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Westminster loses ‘voice of reason’ as Huppert crashes out

Julian Huppert, a former scientist, has lost his seat as MP for Cambridge in a tight election contest, which also wiped out all but eight of his Liberal Democrat colleagues.

The business secretary Vince Cable, Treasury secretary Danny Alexander, energy secretary Ed Davey and schools minister David Laws all lost seats in a catastrophic election for the Lib Dems.

The former deputy prime minister Nick Clegg, who retained his Sheffield Hallam seat despite a student-led campaign to unseat him, resigned as leader after his party lost 48 seats, far more than predicted. The Lib Dems had just eight seats as this article went to press.

Huppert could not be reached for comment. However, on Twitter, he said: "I’m scared about what will happen to our country in the next five years on civil liberties, on the environment, on the EU, and much more. Scientists love control experiments—but I certainly didn’t want a Tory government to show how effective the Liberal Democrats actually were in government."

Huppert was known during his time in parliament for championing science, says Naomi Weir, the acting director of the Campaign for Science and Engineering. He was also instrumental in developing the Lib Dems’ science policy, which, unlike those of the Conservatives and Labour, calls for a rise in science spending and protection of the research budget.

He was active on many issues in parliament, from cycling to libel reform to drugs policy, which he said should be evidence-based. Ed Long, the chairman of the Association of Liberal Democrat Engineers and Scientists, says: “Parliament has probably lost its most effective and informed voice for science, but it’s not just a loss for science because he worked on so many other issues.”

Huppert lost his seat by 599 votes to Labour’s Daniel Zeichner, who won 18,646 votes: a 36 per cent share to Huppert’s 35 per cent. Green Party candidate Rupert Read, a philosophy academic at the University of East Anglia, won 7.9 per cent of the vote.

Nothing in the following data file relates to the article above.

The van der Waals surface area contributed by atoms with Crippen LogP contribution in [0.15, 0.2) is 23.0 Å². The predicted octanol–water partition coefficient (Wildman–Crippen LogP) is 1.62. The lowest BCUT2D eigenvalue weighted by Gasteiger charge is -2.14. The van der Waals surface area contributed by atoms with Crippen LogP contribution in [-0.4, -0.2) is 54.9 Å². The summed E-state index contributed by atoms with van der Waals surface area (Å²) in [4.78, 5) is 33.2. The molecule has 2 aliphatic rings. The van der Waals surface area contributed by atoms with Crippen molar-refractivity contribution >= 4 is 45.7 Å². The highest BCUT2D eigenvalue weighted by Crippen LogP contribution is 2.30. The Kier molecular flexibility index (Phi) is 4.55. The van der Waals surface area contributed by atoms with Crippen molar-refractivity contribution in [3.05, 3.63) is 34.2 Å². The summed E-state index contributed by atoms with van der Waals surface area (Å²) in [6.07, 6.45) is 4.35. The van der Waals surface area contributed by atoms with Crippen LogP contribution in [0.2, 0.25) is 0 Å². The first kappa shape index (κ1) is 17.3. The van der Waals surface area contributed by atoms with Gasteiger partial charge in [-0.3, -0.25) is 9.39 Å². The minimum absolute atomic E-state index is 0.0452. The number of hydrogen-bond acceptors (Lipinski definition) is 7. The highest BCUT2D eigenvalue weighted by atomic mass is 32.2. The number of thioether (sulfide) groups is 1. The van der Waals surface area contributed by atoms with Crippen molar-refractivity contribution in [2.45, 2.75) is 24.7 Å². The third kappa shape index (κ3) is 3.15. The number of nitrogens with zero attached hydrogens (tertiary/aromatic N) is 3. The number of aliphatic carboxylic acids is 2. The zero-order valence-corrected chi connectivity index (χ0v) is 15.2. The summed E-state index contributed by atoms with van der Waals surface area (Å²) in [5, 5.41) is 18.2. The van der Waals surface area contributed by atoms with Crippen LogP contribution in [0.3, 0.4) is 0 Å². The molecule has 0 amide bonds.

An active parliamentarian, Huppert spoke in 78 debates in the last year alone, well above the average. He turned up for 77 per cent of votes, also above average, and rebelled against his party to vote down the controversial trebling of tuition fees. The hike in fees is likely to have contributed to the party’s electoral losses.

He was also popular among scientists around the country, and especially at the University of Cambridge, for standing up for science in the House of Commons. He frequently drew on his experiences as a researcher in Commons debates. According to Michelle Cain, a postdoctoral researcher at Cambridge: “He would speak up for funding for science and also for making decisions based on evidence, not just the party line.”  

The Cambridge-based business consultant Ann Hawkins adds that Huppert made reasoned arguments.

Other Lib Dem casualties include Team Science, a group of six parliamentary candidates who had pledged to champion science during their campaigns, and in Westminster, if elected. None of the candidates won their seats.
One member of Team Science, the former maths teacher Simon Wright, who was elected as MP for Norwich South in 2010, saw his support crumble. He won just 13.6 per cent of the vote and came fourth, with Labour’s Clive Lewis taking the seat.
Another member of the group, Layla Moran, a physics teacher, lost out to the incumbent MP Nicola Blackwood in Oxford West and Abingdon. Blackwood, moreover, increased her share of the vote from 2010, when she defeated the popular Liberal Democrat MP Evan Harris.
Long adds that he is worried an incoming Conservative-led government will cut funding for science as one element of the party’s overall pledge to shrink spending.
“They say they want to increase science activity but they haven’t made any commitment to ring-fencing science,” he says. “Given that they want to cut overall, it seems unlikely that they would want to preserve a ring fence in the Department for Business, Innovation and Skills. All of the indicators point towards cuts.”
Huppert’s Team Science biography notes that he still holds the position of lecturer at Cambridge. He was on long-term leave while in parliament.